This article discusses mental illness and suicide. If you’re struggling, call BeyondBlue on 1300 22 4636 for 24/7 counselling, or Lifeline on 13 11 12 if you are in crisis.

Robin Williams’ widow Susan Schneider has penned a heartbreaking personal essay about her husband’s final months before his 2014 suicide named “The Terrorist Inside My Husband’s Brain” which has been published in medical journal Neurology.

She discusses his case of Lewy body dementia – the illness which was initially misdiagnosed as Parkinson’s disease.

Robin was growing weary. The parkinsonian mask was ever present and his voice was weakened. His left hand tremor was continuous now and he had a slow, shuffling gait. He hated that he could not find the words he wanted in conversations. He would thrash at night and still had terrible insomnia. At times, he would find himself stuck in a frozen stance, unable to move, and frustrated when he came out of it. He was beginning to have trouble with visual and spatial abilities in the way of judging distance and depth. His loss of basic reasoning just added to his growing confusion.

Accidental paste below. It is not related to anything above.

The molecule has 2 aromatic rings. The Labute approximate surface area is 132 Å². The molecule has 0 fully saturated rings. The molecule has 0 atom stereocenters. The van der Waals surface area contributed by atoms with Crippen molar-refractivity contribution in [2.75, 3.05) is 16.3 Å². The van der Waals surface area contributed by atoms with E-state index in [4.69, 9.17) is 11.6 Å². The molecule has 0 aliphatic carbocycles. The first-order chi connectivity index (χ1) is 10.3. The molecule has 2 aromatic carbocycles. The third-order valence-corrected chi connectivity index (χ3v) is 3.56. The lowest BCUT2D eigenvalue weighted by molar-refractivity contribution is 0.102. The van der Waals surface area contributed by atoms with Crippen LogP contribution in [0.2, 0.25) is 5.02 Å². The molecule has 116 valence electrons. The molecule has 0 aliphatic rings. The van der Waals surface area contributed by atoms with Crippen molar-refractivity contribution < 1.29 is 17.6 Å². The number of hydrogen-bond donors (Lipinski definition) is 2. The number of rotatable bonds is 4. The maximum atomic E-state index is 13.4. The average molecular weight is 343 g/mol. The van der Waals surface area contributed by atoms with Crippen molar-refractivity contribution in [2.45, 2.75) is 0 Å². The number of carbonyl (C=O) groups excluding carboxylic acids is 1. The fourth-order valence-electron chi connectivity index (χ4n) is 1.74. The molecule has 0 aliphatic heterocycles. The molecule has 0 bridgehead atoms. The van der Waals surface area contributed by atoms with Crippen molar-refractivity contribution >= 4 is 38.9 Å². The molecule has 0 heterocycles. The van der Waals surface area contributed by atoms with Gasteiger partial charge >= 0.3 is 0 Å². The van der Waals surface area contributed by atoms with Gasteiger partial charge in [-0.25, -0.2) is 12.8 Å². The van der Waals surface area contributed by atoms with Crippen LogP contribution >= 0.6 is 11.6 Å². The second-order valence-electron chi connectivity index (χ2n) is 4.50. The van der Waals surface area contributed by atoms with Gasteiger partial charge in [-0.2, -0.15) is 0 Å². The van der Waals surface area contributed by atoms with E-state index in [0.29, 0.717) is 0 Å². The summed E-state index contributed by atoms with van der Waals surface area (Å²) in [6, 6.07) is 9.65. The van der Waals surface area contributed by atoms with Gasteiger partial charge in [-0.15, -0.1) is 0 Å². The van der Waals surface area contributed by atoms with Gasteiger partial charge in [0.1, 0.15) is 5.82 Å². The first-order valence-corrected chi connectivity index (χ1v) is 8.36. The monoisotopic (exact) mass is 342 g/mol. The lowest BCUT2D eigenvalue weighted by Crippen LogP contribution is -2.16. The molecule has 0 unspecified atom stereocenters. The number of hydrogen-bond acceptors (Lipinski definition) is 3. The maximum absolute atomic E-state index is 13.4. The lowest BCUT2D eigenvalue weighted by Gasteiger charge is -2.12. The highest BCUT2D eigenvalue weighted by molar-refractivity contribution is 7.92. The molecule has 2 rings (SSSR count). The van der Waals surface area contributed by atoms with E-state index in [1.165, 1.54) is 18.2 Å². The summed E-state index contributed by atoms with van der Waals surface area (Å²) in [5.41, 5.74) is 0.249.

She discusses his inability to grasp that the feelings he had were not the result of inadequacy of his own self or character, but instead of a real illness.

Once the coroner’s report was reviewed, a doctor was able to point out to me that there was a high concentration of Lewy bodies within the amygdala. This likely caused the acute paranoia and out-of-character emotional responses he was having. How I wish he could have known why he was struggling, that it was not a weakness in his heart, spirit, or character.

Schneider writes that Williams “was losing his mind and he was aware of it,” and kept expressing a desire to “reboot his brain” after he became unable to remember even one line during the production of Night at the Museum 3, one of his final films.

While just three years prior he had played in a full 5-month season of the Broadway production Bengal Tiger at the Baghdad Zoo, often doing two shows a day with hundreds of lines—and not one mistake. This loss of memory and inability to control his anxiety was devastating to him.

She concludes her essay by encouraging the neuroscientists who are reading to keep fighting to understand the causes of the currently incurable disease. If only Robin could have met you,” she writes. “He would have loved you—not just because he was a genius and enjoyed science and discovery, but because he would have found a lot of material within your work to use in entertaining his audiences.”

Source: Variety.

Photo: Getty Images / Dave Hogan.